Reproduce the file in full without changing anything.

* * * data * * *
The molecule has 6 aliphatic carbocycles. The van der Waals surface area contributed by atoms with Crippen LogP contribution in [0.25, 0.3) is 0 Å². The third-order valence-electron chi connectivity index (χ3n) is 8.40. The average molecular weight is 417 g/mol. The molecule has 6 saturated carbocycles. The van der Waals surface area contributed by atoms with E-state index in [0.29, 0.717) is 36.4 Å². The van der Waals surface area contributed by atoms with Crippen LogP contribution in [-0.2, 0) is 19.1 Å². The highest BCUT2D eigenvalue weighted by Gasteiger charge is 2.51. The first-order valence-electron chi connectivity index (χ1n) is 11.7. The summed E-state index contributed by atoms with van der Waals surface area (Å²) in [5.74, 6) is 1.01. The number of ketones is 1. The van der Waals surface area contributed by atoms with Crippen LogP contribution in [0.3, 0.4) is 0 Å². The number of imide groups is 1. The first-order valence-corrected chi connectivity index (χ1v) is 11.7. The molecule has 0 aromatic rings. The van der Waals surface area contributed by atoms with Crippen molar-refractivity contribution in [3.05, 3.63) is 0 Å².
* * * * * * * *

The molecule has 6 aliphatic carbocycles. The van der Waals surface area contributed by atoms with Crippen LogP contribution in [0.25, 0.3) is 0 Å². The third-order valence-electron chi connectivity index (χ3n) is 8.40. The average molecular weight is 417 g/mol. The molecule has 6 saturated carbocycles. The van der Waals surface area contributed by atoms with E-state index in [0.29, 0.717) is 36.4 Å². The van der Waals surface area contributed by atoms with Crippen LogP contribution in [-0.2, 0) is 19.1 Å². The highest BCUT2D eigenvalue weighted by Gasteiger charge is 2.51. The first-order valence-electron chi connectivity index (χ1n) is 11.7. The summed E-state index contributed by atoms with van der Waals surface area (Å²) in [5.74, 6) is 1.01. The number of ketones is 1. The van der Waals surface area contributed by atoms with Crippen LogP contribution in [0.3, 0.4) is 0 Å². The number of imide groups is 1. The first-order valence-corrected chi connectivity index (χ1v) is 11.7. The molecule has 0 aromatic rings. The van der Waals surface area contributed by atoms with Crippen molar-refractivity contribution in [3.05, 3.63) is 0 Å².